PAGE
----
Can we really measure anything?

Organizations and teams come to agile—for that matter, any concept, framework or technique—for a wide variety of reasons.  Even if we are just the keeping up with the neighbors, we need feedback to know if we have met our goal.  We need feedback because—to quote Paul Gibbons, author of The Science of Successful Organizational Change (Re-read Saturday)—“we confuse what we think ought to work” with what does work (quote from SPaMCAST 480).  Feedback is required when we are trying to determine if the time and effort invested to adopt agile delivered the expected results.  The typical results promised from an agile transformation fall into nine overall categories.  Each of these can be used to generate questions which can be used to measure and assess impact.

  • Lower Cost – Are teams delivering functionality at less cost than they did when using different methods?
  • Faster Completion – Are teams delivering projects and programs faster?
  • Frequent Deliveries – Are teams able to release functionality more often?
  • Transparency – Are the agendas, policies, conditions, and decisions available to everyone involved in delivering value?
  • Business and Customer Focus – Is the work that teams do important to the business and/or the organization’s customers?
  • Engagement – Are teams, stakeholders, and customers working collaboratively in a concerted fashion to deliver value?
  • Predictability – Are teams able to state what they will do, when they will do it and then deliver on that promise?
  • Flexibility – Can the team change direction to meet business needs?
  • Increased Quality – Are teams delivering more usable functionality? Does the functionality have fewer defects and meet needs of the business?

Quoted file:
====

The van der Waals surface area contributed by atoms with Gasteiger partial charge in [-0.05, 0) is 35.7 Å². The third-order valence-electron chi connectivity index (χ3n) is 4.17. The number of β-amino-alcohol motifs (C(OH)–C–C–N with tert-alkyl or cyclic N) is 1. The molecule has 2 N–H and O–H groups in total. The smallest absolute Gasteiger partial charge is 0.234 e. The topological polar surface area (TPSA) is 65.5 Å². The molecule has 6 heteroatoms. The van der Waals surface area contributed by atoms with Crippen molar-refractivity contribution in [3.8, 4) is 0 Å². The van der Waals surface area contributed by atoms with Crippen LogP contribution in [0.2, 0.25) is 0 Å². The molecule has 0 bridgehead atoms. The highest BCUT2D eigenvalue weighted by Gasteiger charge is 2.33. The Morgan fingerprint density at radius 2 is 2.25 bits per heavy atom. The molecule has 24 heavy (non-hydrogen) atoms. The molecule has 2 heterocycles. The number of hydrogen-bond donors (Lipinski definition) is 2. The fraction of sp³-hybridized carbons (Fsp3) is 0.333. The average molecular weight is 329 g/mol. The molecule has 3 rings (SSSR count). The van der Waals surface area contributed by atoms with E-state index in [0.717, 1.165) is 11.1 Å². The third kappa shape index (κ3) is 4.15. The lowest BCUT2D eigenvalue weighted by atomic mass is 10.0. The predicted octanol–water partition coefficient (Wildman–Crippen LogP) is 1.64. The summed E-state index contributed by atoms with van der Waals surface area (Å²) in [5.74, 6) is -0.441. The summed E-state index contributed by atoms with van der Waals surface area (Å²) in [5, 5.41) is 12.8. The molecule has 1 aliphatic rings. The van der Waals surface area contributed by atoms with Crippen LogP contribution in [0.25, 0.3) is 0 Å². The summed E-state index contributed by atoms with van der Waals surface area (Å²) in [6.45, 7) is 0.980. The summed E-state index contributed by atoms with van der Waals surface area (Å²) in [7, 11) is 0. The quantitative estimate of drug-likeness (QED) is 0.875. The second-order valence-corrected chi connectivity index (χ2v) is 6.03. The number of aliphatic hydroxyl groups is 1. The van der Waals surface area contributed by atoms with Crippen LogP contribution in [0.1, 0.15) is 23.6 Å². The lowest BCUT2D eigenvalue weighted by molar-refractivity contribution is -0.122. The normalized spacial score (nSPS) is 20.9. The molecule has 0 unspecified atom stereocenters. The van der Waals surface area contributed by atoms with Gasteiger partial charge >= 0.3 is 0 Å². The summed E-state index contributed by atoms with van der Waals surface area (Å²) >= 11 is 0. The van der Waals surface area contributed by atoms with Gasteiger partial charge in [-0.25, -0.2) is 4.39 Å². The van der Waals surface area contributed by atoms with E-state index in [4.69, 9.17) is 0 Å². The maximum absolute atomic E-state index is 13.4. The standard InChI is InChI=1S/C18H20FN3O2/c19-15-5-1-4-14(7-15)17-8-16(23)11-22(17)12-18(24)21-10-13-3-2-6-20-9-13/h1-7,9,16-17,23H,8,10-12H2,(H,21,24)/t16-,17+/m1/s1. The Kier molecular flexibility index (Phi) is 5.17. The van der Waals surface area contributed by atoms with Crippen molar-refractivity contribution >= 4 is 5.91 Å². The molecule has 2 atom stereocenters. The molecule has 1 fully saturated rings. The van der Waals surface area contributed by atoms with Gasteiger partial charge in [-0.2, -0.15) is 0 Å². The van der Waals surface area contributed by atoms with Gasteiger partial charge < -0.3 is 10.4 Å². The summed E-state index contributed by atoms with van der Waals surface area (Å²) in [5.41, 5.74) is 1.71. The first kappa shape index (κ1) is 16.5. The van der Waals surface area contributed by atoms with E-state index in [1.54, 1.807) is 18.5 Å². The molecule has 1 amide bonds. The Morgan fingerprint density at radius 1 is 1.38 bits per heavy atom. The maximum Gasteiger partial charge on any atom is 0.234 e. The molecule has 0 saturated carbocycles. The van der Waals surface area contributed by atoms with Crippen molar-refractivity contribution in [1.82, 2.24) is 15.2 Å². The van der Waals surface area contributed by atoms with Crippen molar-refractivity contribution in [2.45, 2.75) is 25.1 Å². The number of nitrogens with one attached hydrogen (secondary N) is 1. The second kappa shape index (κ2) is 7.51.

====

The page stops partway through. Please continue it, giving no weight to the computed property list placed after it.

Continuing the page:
Arguably not all of these promised benefits are direct benefits of adopting agile.  However, all of these benefits are used to sell the cost of adopting agile. Therefore it is imperative that you be able to answer whether we have met the promises and goals set when committing to an agile transformation. Peter Drucker, the management pundit,  has been quoted as saying “The purpose of business is to create and keep a customer.” The impact of adopting agile in the business or technical components of the organization should have an impact on the purpose of the organization.  Most organizations adopt agile to improve their ability to deliver value and gain customers.  At the business level, these tactical goals that support Drucker’s more lofty goal are typically measured by reduced cost and/or increased profit.  Both are proxies for creating and keeping customers.  Evan Leybourn recently wrote that companies are not in the business of making money.  In a comment, someone pointed out that making profits was a requirement for maintaining the ability to create customers; therefore, it is a crucial part of a business’s survival equation.

The Agile Manifesto does not make any promises about performance or about how people will interact.  The Manifesto does describe values and principles that guide adoption and behavior in broad terms.  There are multiple paths for achieving the values and principles in the manifesto.  People almost always sell agile as more than a set of values and principles.  People sell agile to leaders with promises of faster, better, cheaper or otherwise improved functionality.  Given these promises it behooves all practitioners to be able to answer whether those promises were delivered with more than a shoulder shrug.


Next – Suggested Measures and Metrics